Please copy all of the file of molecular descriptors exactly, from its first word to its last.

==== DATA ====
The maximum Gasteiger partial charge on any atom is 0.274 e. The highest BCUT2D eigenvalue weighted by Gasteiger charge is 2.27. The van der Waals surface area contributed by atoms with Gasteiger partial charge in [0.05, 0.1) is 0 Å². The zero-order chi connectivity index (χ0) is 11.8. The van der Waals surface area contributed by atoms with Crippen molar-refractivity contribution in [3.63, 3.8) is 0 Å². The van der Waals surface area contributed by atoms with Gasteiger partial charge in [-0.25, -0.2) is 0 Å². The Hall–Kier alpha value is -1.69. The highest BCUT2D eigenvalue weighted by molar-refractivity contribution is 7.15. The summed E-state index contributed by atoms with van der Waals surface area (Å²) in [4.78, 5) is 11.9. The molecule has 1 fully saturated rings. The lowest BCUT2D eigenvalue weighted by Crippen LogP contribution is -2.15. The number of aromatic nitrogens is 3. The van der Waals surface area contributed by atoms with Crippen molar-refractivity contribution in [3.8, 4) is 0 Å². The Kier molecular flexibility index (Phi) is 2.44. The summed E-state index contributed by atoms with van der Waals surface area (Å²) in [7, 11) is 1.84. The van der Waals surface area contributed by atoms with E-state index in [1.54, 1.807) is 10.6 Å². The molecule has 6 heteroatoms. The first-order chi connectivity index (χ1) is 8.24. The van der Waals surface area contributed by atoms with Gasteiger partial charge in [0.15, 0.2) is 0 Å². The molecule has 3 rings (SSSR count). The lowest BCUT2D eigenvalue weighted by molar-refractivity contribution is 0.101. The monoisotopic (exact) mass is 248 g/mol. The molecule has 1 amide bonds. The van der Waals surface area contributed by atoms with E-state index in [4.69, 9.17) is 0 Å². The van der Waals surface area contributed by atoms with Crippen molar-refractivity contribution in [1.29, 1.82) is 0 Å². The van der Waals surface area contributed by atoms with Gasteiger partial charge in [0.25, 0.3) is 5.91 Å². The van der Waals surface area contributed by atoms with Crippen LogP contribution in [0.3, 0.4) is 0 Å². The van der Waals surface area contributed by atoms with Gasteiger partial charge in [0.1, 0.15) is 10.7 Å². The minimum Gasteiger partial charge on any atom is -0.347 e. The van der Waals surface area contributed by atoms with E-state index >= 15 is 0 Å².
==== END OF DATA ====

The maximum Gasteiger partial charge on any atom is 0.274 e. The highest BCUT2D eigenvalue weighted by Gasteiger charge is 2.27. The van der Waals surface area contributed by atoms with Gasteiger partial charge in [0.05, 0.1) is 0 Å². The zero-order chi connectivity index (χ0) is 11.8. The van der Waals surface area contributed by atoms with Crippen molar-refractivity contribution in [3.63, 3.8) is 0 Å². The van der Waals surface area contributed by atoms with Gasteiger partial charge in [-0.25, -0.2) is 0 Å². The Hall–Kier alpha value is -1.69. The highest BCUT2D eigenvalue weighted by molar-refractivity contribution is 7.15. The summed E-state index contributed by atoms with van der Waals surface area (Å²) in [4.78, 5) is 11.9. The molecule has 1 fully saturated rings. The lowest BCUT2D eigenvalue weighted by Crippen LogP contribution is -2.15. The number of aromatic nitrogens is 3. The van der Waals surface area contributed by atoms with Crippen molar-refractivity contribution in [3.8, 4) is 0 Å². The Kier molecular flexibility index (Phi) is 2.44. The summed E-state index contributed by atoms with van der Waals surface area (Å²) in [7, 11) is 1.84. The van der Waals surface area contributed by atoms with E-state index in [1.54, 1.807) is 10.6 Å². The molecule has 6 heteroatoms. The first-order chi connectivity index (χ1) is 8.24. The van der Waals surface area contributed by atoms with Gasteiger partial charge in [0.15, 0.2) is 0 Å². The molecule has 3 rings (SSSR count). The lowest BCUT2D eigenvalue weighted by molar-refractivity contribution is 0.101. The monoisotopic (exact) mass is 248 g/mol. The molecule has 1 amide bonds. The van der Waals surface area contributed by atoms with E-state index in [4.69, 9.17) is 0 Å². The van der Waals surface area contributed by atoms with Crippen molar-refractivity contribution in [1.29, 1.82) is 0 Å². The van der Waals surface area contributed by atoms with Gasteiger partial charge in [0.25, 0.3) is 5.91 Å². The van der Waals surface area contributed by atoms with Crippen LogP contribution in [0.3, 0.4) is 0 Å². The van der Waals surface area contributed by atoms with Gasteiger partial charge in [0.1, 0.15) is 10.7 Å². The minimum Gasteiger partial charge on any atom is -0.347 e. The van der Waals surface area contributed by atoms with E-state index >= 15 is 0 Å².